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clean air. in a sense, the way to deal with that is through 100 new nuclear power plants. we hope a growing number of democratic colleagues will agree with us and the president will pick up the challenges as well. the best way to build 100 new nuclear power plants is presidential leadership, is to ask the nuclear regulatory commission and the department of energy to give him a plan, the president, and say what would it take to do it? it is encouraging that secretary chu says something the other day about moving ahead and asking for four new nuclear power plants. i will be interested in what the panelists have to say about that. that is just the beginning. one of the purposes of our hearing is to remind the american people that if we want pollution-free, carbon-free electricity, we know how to do that. 70% of our pollution-free, carbon-free electricity is
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produced by nuclear power. only 6% of our pollution-free, carbon-free electricity is produced by the sun, wind, and earth. from really want to deal with clean air and do it -- if you really want to deal with clean- air into with in a way that provides a low-cost, reliable electricity, nuclear power is the proven way to do it. france produces 86% of their energy that would. we are helping india, china produced clean electricity that way. the president himself has said that iran has a right to make electricity from nuclear plants, so why should we not, and united states, pickup this technology that we ourselves invented? the only thing i would like to say is that i attended an exciting announcement a week ago by a major american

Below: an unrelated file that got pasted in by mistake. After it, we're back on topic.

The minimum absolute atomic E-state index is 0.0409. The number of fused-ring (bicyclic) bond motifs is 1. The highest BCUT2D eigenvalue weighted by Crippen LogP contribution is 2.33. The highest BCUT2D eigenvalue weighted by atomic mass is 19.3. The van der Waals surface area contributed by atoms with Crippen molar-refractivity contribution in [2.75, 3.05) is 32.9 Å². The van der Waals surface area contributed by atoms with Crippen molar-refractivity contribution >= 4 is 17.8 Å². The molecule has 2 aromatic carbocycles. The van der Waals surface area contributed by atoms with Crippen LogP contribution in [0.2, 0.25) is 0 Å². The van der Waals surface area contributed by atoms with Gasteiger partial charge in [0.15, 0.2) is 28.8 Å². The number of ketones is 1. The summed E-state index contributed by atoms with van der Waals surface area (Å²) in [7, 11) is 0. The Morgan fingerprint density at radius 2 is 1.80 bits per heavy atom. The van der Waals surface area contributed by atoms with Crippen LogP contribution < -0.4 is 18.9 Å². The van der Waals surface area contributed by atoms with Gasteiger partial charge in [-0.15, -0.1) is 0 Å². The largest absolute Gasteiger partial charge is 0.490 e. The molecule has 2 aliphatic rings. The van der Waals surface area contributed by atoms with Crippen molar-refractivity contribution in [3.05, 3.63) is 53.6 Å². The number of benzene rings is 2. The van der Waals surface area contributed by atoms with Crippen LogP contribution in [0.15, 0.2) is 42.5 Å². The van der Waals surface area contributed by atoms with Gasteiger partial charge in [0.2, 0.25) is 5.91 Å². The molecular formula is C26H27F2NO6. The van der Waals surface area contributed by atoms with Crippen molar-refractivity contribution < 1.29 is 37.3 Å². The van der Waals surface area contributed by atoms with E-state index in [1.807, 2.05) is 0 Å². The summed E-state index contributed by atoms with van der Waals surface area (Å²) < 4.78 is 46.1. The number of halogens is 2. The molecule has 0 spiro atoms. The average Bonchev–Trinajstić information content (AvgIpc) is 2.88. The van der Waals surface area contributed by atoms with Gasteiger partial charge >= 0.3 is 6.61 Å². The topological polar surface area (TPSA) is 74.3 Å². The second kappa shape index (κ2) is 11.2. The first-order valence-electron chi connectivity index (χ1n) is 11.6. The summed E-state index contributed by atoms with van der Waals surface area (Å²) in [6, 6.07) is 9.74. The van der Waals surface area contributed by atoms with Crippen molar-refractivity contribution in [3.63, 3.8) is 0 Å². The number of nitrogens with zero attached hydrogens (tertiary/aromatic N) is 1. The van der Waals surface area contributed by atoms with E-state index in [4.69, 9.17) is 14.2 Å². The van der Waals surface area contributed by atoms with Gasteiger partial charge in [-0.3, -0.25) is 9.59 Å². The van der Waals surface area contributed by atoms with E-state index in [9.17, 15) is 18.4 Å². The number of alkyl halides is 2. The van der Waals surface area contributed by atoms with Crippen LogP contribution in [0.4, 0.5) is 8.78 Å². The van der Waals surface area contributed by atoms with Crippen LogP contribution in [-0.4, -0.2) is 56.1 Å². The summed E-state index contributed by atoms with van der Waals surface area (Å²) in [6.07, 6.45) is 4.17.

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supplier which plans to build 125 megawatts small reactors. this is by a company that has built most of the small reactors in the world. they are perfectly capable of doing it. that puts a whole new thrust to this. that means that these reactors, if everything works out as proposed, could be made in an american plant, shipped to an american site, and they would produce the amount of electricity that is needed and all the supplies and products would be made in the united states. that is a very exciting development. we are here as members of the republican conference to say we have our real clean energy policy. it includes electric cars. it includes doubling research. it includes exploration for natural gas and oil. it starts with the idea of building 100 new nuclear power plants in the last -- in the next 20 years. >> senator bennett?